The Disney Studios opened their doors to the press this past Tuesday for an early look at their upcoming animated feature Wreck-It Ralph. The tour included a look at some completed scenes, storyboards and interviews with the filmmakers about the upcoming project.
“Video-game movies, by and large, have struggled to succeed,” said Supervising Animator Zach Parrish. “We’re not making a video-game movie. We’re making a movie set in a video-game world.”
The titular character has spent thirty years as the villain in an 80s-era arcade game. Tired of his lot in an 8-pixel life, he sets out across the other games in the arcade – each containing its own universe and rules – to find his destiny. Director Rich Moore nurtured the idea while working for many years on The Simpsons and Futurama. “I’ve always loved video games and I wondered what would happen if one of those old pixelated characters got tired of doing the same thing over and over again."
"Having a cast of such comic talents was a dream," he added, referring to a group that includes Sarah Silverman, Jane Lynch and John C. Reilly in the lead. "We actually brought them all in together to record, rather than one by one which you usually do in this sort of shoot. It gave them a chance to improv and take the material in some unexpected directions."
It took a great deal of visual development to reach that stage as well. Disney unveiled a series of images detailing the evolution of both Ralph and Vanellope. The former appeared as a troll and a white ape before finally becoming a Lil Abner-esque hillbilly, while the latter felt much more urchin-like as she evolved into her final, more polished image.
The various video game worlds received similar attention. In addition to Ralph’s boxy home world (based on the limited imagery of gaming’s early days) the games included Sugar Rush (a Candyland-type world patterned loosely after Mario Cart) and Hero's Duty (a hardcore fps resembling Halo and its ilk). Each game demanded its own distinct visual look and a stable of art department developers to make happen.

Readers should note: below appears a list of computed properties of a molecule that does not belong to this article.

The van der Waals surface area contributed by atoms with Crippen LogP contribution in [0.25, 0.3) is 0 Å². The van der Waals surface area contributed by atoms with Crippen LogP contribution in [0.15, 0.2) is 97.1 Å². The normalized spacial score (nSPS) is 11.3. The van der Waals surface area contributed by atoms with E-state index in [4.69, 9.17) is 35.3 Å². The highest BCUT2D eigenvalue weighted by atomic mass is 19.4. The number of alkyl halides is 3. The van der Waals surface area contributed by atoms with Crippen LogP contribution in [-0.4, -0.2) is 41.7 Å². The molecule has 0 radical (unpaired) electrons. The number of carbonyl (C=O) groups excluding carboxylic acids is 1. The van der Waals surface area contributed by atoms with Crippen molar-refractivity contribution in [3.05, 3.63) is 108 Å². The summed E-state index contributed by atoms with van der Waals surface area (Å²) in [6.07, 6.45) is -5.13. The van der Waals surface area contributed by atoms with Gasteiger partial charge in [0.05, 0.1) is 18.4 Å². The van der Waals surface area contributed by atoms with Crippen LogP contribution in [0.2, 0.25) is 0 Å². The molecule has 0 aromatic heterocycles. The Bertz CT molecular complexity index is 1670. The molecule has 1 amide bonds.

“It’s like making three movies instead of one," Parrish said. "And it's even more than that because while you can't have any overlap, you still need figures like Ralph to work visually in all of them. It was an enormous undertaking."
As indicated in the previews, the film also includes cameos from real-life video game characters, including M. Bison from Street Fighter and the Pac-Man gang. Securing the rights was "remarkably easy," according to Parrish. "Once the companies saw what we were doing, they were onboard all the way. Most of them had notes about how to present their characters, which actually helped us do what we wanted to do. Those characters had to feel real and right, or else the whole thing wouldn't work."
The inclusion of so many gaming figures also helped blur the line between fiction and reality: the crew filled the screen with dozens of original "video game" characters created specifically for the movie. As Moore explains, "The idea behind those figures is that they don't come from any real video game, but that they tickle just enough memory cells so that you think they might. We want the audience to look at them and say, 'I *think* I played that game once,' even though they haven't. I think we had about two real-game characters for every ten onscreen. If it works the way we want it to, it will all look seamless and audiences will embrace Ralph's world completely."
Wreck-It Ralph opens November 2 in theaters across the country.